I think this might simply be the inherent floating point arithmetic (and more specifically displaying those), where you could use Decimal() to “see the exact value that’s stored in any particular Python float”:
Sorry to tell you that this way didn’t work, decimal.Decimal can’t be found
But I have found the solution:
import rhinoscriptsyntax as rs
import System.Convert as convert
with open(file, 'r', 0) as worldParamFile:
for line in worldParamFile:
a = worldParam(worldFile)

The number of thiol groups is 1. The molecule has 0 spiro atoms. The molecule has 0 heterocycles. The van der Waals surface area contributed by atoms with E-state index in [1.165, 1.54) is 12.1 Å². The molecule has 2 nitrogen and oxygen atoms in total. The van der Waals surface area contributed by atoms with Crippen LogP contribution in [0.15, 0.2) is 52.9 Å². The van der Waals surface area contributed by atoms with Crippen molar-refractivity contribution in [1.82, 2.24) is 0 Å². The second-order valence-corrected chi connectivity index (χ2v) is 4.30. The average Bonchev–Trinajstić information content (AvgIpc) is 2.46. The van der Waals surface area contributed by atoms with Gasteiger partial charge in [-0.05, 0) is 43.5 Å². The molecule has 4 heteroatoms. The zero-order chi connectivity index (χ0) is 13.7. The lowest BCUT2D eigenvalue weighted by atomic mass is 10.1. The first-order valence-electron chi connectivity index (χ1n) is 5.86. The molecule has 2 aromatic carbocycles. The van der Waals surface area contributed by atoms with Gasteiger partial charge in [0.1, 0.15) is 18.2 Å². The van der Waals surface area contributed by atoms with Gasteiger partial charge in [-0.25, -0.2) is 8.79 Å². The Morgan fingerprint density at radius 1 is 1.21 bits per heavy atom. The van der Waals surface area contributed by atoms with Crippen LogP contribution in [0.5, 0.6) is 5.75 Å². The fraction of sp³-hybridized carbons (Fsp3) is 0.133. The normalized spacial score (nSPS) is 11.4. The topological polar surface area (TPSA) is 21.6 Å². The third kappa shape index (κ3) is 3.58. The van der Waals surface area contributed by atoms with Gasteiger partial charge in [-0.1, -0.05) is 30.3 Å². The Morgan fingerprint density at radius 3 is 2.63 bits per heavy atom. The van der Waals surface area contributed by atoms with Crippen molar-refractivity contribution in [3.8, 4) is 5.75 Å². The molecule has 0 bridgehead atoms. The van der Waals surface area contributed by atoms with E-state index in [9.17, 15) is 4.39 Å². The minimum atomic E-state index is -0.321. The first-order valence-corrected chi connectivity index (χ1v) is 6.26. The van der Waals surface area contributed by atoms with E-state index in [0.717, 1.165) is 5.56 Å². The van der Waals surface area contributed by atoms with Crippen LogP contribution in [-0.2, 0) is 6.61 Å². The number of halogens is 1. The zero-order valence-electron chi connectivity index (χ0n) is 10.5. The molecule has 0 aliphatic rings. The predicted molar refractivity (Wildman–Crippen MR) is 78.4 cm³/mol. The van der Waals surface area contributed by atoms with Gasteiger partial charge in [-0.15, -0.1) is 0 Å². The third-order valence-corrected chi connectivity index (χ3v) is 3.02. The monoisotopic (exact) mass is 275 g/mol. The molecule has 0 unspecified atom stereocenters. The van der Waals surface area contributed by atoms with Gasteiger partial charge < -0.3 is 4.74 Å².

The trick was in calling a dotNet System.Convert and the result can be seen in the following pic
Correction, there’s a 16 digits overall limitation.
It is reasonable though, if an object is 1 000 000 000 units of length then .0001 is of no relevance and if an object is 0.0001 units of length the 0.000100000000001 is of no relevance, nor is 100000.00 relevant to the latter.
Ironically this is coming from a naval architect who wishes to maintain constant 0.001 mm accuracy for ships.
I don’t know how to express to you that my problem now is that the component exports Boolean and not a number, not an integer and not a float, even when passing through a panel I don´t see a collection of Trues and False, but numbers.